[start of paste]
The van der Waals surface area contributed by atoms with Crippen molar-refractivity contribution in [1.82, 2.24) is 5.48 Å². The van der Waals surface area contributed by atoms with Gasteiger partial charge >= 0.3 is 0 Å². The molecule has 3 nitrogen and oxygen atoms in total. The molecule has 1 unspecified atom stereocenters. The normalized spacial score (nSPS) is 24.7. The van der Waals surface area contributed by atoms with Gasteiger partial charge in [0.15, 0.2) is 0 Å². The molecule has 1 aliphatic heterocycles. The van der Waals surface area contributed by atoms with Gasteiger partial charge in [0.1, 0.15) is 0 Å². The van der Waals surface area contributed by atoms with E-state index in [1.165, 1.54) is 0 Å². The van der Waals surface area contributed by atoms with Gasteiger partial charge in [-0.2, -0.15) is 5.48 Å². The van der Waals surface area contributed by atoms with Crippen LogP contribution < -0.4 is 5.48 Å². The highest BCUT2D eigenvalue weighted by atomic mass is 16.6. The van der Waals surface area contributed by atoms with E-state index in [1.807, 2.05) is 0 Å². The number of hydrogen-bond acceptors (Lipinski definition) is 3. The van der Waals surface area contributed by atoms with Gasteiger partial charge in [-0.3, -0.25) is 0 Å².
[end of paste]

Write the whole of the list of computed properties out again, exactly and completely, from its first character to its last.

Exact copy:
The van der Waals surface area contributed by atoms with Crippen molar-refractivity contribution in [1.82, 2.24) is 5.48 Å². The van der Waals surface area contributed by atoms with Gasteiger partial charge >= 0.3 is 0 Å². The molecule has 3 nitrogen and oxygen atoms in total. The molecule has 1 unspecified atom stereocenters. The normalized spacial score (nSPS) is 24.7. The van der Waals surface area contributed by atoms with Gasteiger partial charge in [0.15, 0.2) is 0 Å². The molecule has 1 aliphatic heterocycles. The van der Waals surface area contributed by atoms with Gasteiger partial charge in [0.1, 0.15) is 0 Å². The van der Waals surface area contributed by atoms with E-state index in [1.165, 1.54) is 0 Å². The van der Waals surface area contributed by atoms with Gasteiger partial charge in [-0.2, -0.15) is 5.48 Å². The van der Waals surface area contributed by atoms with Crippen LogP contribution < -0.4 is 5.48 Å². The highest BCUT2D eigenvalue weighted by atomic mass is 16.6. The van der Waals surface area contributed by atoms with E-state index in [1.807, 2.05) is 0 Å². The number of hydrogen-bond acceptors (Lipinski definition) is 3. The van der Waals surface area contributed by atoms with Gasteiger partial charge in [-0.3, -0.25) is 0 Å².